Collecting data is gathering all existing invoices as they exist today and digitising the format of invoice headers and line items. Digital formats may already be available in a buyer’s existing online reporting systems, in which case it’s a matter of centralising the information into a common database.  

Mining data is the process of examining the invoice headers and line items to detect commonalities. Commonalities can be found in different forms and via different approaches:

  • Direct relationships: comparing the company’s tax registration number or customer identification numbers listed by the supplier.
  • Indirect relationships: comparing the site and billing addresses across invoices. 
  • Virtual relationships: comparing technology types and product categories that are not explicitly defined on the invoices. 

As relationships are identified, they can be connected via a data model allowing for repeatable use and an established mechanism for ingesting future invoices.

The target end state is a common platform that allows users to perform reporting and analytics at any level of detail. Common use-cases are: 

  • Accounting processes: tracking P&L performance and allocating expenses across an organisation at cost-centre & site level 
  • Asset management: tracking the lifecycle and facilitating IT ownership of an organisation’s assets 

It’s important to note the transformative potential of an accurate consolidated view of assets and accounts, which is enabling a re-imagining of existing processes to work with a simpler number of steps and a greater focus on improvement rather than just fulfilment.

For instance, if your organisation operates globally, chances are accounting and asset management practices are performed in isolation while only aggregate data is collected in a central location. Having complete access to de-aggregated data with the appropriate classifications, and mapped to the buyer’s organisation’s unique internal structure, allows for a central service function to automate this work as needed while pushing out improvement opportunities to local sites. 

What effective Complex Order Tracing looks like: Integrate > Traceability > Accurate Reconciliations

In-scope services: Complex technology types (Internet Protocol, Managed Data Networks etc.)

Complex order tracing is integrating a buyer’s numerous run sheets of in-flight projects and purchase orders against their contract’s performance obligations and invoiced charges. Run sheets can also include records from the Telco in order to determine a common view between the buyer & Telco.

Why is this important? While the role of a Project Manager to track and deliver the technical outcomes across the lifetime of a project. there is no defined role for someone to follow how every change impacts the end invoice. In the absence of certainty, this leaves a level of assumption that all charges are correct on the first invoice, creating a confusing mess of historical items to pull together when a significant billing issue appears.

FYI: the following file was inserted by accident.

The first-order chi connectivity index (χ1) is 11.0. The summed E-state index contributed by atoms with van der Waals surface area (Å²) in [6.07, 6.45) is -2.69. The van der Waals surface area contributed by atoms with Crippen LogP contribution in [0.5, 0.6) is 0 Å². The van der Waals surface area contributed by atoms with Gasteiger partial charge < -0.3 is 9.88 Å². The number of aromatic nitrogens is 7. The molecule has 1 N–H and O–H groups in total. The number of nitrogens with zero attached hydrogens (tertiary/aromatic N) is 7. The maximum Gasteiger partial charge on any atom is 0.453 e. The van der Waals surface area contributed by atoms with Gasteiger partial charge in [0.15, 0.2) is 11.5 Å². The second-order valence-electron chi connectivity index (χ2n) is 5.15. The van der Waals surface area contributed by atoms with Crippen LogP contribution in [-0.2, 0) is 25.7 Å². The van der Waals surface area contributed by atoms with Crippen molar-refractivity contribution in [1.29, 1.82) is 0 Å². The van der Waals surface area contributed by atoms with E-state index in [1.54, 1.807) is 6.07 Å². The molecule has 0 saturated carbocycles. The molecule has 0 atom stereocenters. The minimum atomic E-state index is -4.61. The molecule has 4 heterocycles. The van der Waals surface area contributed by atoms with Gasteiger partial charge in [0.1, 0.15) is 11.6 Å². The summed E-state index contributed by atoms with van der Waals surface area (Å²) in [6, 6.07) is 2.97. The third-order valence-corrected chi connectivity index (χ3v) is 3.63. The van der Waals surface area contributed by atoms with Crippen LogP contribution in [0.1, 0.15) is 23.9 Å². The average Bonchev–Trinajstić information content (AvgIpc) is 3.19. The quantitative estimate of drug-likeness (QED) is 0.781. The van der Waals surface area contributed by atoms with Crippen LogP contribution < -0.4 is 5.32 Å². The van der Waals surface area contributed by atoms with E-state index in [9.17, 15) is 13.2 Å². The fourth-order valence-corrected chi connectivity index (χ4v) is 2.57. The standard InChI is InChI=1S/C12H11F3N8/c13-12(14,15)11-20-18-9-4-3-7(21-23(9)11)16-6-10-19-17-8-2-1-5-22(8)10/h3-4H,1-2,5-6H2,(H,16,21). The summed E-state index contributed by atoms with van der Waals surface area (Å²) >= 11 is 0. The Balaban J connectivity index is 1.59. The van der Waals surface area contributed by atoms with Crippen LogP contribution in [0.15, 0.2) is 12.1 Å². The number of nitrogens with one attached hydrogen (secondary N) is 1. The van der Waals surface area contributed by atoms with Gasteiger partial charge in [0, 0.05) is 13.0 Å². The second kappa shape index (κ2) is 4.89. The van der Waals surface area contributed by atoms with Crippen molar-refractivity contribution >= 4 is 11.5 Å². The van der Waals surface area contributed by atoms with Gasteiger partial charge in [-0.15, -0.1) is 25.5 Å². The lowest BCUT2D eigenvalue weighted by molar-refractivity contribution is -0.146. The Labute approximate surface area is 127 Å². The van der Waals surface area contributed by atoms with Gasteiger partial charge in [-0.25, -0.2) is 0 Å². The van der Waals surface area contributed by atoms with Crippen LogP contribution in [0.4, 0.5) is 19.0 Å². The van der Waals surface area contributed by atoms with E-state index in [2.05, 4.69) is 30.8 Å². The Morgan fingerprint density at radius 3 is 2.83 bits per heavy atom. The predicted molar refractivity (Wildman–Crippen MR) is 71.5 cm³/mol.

Significant billing issues are rarely isolated; they are an accumulation of smaller billing issues that compound over time. By the time a significant billing issue arises, it creates costly operational overhead between the Telco and the buyer while they try to work through the contract and billing records. 

There are multiple fulfilment stages of a complex order: Design > Feasibility > Await Dependent Orders > Installation 

Each of these stages is ripe with possibility to change the order requirements. Feasibility studies return that a particular bandwidth is not available, causing a re-organisation of SLAs and CPE, which can have a flow-on effect to the other orders under management. 

A completed integration looks like an accurately detailed Pro-forma at any stage of the order. Performing Complex Order Tracing regularly creates traceability of the changes that have occurred and accurate reconciliations to what should be invoiced. This activity ensures delivery of all performance obligations, consistent accuracy of invoices, and avoids considerable time and effort when a significant billing issue occurs.

Conclusion

These activities don’t exist as a systemic process today due to the highly manual and fragmented information out there in complex procurement operations. When buyers manually attempt these activities, they are costly and time consuming to run and don’t yield consistent outcomes to the buyer. As a result, buyers experience:

  • Sub-optimal spend allocation to vendors
  • Under-utilised cost-saving opportunities
  • Under-management of the Telecom category

In a similar sense to Personalised Medicine, there must be a way to interpret and connect large amounts of fragmented information to diagnose issues in an accurately detailed and reconcilable fashion. Otherwise, there is a considerable risk of taking generalised action on an issue that requires a personal approach. Imagine if we only received a WebMD questionnaire whenever we went to the doctor.

The way forward is to view these activities from a data science and engineering perspective. With the right tools and methodologies, buyers can connect fragmented information in an accurately detailed and reconcilable fashion. Buyers can pave the way for a systemised approach to eliminating the critical sources of value leakage on your contracts.

Thinking Machine Systems has designed a unique intelligence-driven methodology to automate the interpretation and connection of fragmented information.

Our Contract Intelligence platform guides buyers to implement systemised work-models and access automated, accurate, detailed instructions to resolve value leakage. 

Richard Martin is the CEO & Co-Founder of Thinking Machine Systems. You can contact him at richard@thinkingmachine.co